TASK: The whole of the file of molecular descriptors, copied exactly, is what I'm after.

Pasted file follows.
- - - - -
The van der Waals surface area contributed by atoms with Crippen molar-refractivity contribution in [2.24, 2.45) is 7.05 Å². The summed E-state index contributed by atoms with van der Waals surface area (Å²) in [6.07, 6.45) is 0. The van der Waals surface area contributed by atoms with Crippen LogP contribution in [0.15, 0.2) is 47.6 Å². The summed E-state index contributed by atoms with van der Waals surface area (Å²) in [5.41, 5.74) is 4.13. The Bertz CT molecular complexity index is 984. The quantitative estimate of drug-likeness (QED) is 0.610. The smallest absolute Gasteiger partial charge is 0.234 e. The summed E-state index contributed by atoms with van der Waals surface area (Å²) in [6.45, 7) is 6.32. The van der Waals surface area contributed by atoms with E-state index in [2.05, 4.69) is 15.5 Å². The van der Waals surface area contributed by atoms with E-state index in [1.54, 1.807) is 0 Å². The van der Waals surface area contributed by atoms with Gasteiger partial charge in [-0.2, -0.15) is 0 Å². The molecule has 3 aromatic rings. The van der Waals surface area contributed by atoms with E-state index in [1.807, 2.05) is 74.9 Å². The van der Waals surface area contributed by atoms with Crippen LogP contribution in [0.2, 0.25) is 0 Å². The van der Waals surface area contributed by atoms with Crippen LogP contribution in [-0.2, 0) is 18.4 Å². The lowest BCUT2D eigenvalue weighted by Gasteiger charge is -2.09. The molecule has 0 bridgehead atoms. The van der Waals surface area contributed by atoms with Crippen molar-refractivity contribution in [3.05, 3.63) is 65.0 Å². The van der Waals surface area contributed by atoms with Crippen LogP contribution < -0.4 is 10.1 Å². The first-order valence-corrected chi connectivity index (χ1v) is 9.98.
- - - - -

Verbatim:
The van der Waals surface area contributed by atoms with Crippen molar-refractivity contribution in [2.24, 2.45) is 7.05 Å². The summed E-state index contributed by atoms with van der Waals surface area (Å²) in [6.07, 6.45) is 0. The van der Waals surface area contributed by atoms with Crippen LogP contribution in [0.15, 0.2) is 47.6 Å². The summed E-state index contributed by atoms with van der Waals surface area (Å²) in [5.41, 5.74) is 4.13. The Bertz CT molecular complexity index is 984. The quantitative estimate of drug-likeness (QED) is 0.610. The smallest absolute Gasteiger partial charge is 0.234 e. The summed E-state index contributed by atoms with van der Waals surface area (Å²) in [6.45, 7) is 6.32. The van der Waals surface area contributed by atoms with E-state index in [2.05, 4.69) is 15.5 Å². The van der Waals surface area contributed by atoms with E-state index in [1.54, 1.807) is 0 Å². The van der Waals surface area contributed by atoms with Gasteiger partial charge in [-0.2, -0.15) is 0 Å². The molecule has 3 aromatic rings. The van der Waals surface area contributed by atoms with E-state index in [1.807, 2.05) is 74.9 Å². The van der Waals surface area contributed by atoms with Crippen LogP contribution in [0.2, 0.25) is 0 Å². The van der Waals surface area contributed by atoms with Crippen LogP contribution in [-0.2, 0) is 18.4 Å². The lowest BCUT2D eigenvalue weighted by Gasteiger charge is -2.09. The molecule has 0 bridgehead atoms. The van der Waals surface area contributed by atoms with Crippen molar-refractivity contribution in [3.05, 3.63) is 65.0 Å². The van der Waals surface area contributed by atoms with Crippen LogP contribution < -0.4 is 10.1 Å². The first-order valence-corrected chi connectivity index (χ1v) is 9.98.